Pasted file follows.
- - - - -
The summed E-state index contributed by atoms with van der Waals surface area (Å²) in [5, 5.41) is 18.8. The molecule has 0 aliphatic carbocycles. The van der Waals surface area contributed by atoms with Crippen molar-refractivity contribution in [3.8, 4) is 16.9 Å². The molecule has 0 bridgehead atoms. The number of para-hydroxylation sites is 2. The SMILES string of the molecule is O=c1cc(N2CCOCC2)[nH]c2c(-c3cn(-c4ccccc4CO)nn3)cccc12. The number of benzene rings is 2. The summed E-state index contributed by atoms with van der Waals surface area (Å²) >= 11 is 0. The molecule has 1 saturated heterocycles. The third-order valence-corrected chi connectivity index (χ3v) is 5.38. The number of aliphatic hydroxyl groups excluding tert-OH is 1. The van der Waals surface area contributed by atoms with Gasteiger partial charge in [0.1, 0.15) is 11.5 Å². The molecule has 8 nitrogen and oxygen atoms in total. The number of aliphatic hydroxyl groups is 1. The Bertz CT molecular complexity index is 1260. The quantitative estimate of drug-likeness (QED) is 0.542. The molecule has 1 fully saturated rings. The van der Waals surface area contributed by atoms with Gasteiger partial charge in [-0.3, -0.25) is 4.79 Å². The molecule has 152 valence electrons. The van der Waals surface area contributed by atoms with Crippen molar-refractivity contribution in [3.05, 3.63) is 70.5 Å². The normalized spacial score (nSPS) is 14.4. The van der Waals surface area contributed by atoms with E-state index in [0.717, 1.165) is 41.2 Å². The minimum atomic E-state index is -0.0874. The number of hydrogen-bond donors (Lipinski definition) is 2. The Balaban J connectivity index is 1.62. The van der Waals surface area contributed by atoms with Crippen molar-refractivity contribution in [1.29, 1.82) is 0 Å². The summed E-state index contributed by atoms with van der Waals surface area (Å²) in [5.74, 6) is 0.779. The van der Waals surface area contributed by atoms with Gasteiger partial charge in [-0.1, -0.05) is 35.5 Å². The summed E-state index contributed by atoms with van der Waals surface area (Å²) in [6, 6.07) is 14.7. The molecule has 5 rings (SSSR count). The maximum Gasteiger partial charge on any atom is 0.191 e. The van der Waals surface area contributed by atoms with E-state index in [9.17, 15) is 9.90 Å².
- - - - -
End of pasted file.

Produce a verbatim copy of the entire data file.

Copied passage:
The summed E-state index contributed by atoms with van der Waals surface area (Å²) in [5, 5.41) is 18.8. The molecule has 0 aliphatic carbocycles. The van der Waals surface area contributed by atoms with Crippen molar-refractivity contribution in [3.8, 4) is 16.9 Å². The molecule has 0 bridgehead atoms. The number of para-hydroxylation sites is 2. The SMILES string of the molecule is O=c1cc(N2CCOCC2)[nH]c2c(-c3cn(-c4ccccc4CO)nn3)cccc12. The number of benzene rings is 2. The summed E-state index contributed by atoms with van der Waals surface area (Å²) >= 11 is 0. The molecule has 1 saturated heterocycles. The third-order valence-corrected chi connectivity index (χ3v) is 5.38. The number of aliphatic hydroxyl groups excluding tert-OH is 1. The van der Waals surface area contributed by atoms with Gasteiger partial charge in [0.1, 0.15) is 11.5 Å². The molecule has 8 nitrogen and oxygen atoms in total. The number of aliphatic hydroxyl groups is 1. The Bertz CT molecular complexity index is 1260. The quantitative estimate of drug-likeness (QED) is 0.542. The molecule has 1 fully saturated rings. The van der Waals surface area contributed by atoms with Gasteiger partial charge in [-0.3, -0.25) is 4.79 Å². The molecule has 152 valence electrons. The van der Waals surface area contributed by atoms with Crippen molar-refractivity contribution in [3.05, 3.63) is 70.5 Å². The normalized spacial score (nSPS) is 14.4. The van der Waals surface area contributed by atoms with E-state index in [0.717, 1.165) is 41.2 Å². The minimum atomic E-state index is -0.0874. The number of hydrogen-bond donors (Lipinski definition) is 2. The Balaban J connectivity index is 1.62. The van der Waals surface area contributed by atoms with Crippen molar-refractivity contribution in [1.29, 1.82) is 0 Å². The summed E-state index contributed by atoms with van der Waals surface area (Å²) in [5.74, 6) is 0.779. The van der Waals surface area contributed by atoms with Gasteiger partial charge in [-0.1, -0.05) is 35.5 Å². The summed E-state index contributed by atoms with van der Waals surface area (Å²) in [6, 6.07) is 14.7. The molecule has 5 rings (SSSR count). The maximum Gasteiger partial charge on any atom is 0.191 e. The van der Waals surface area contributed by atoms with E-state index in [9.17, 15) is 9.90 Å².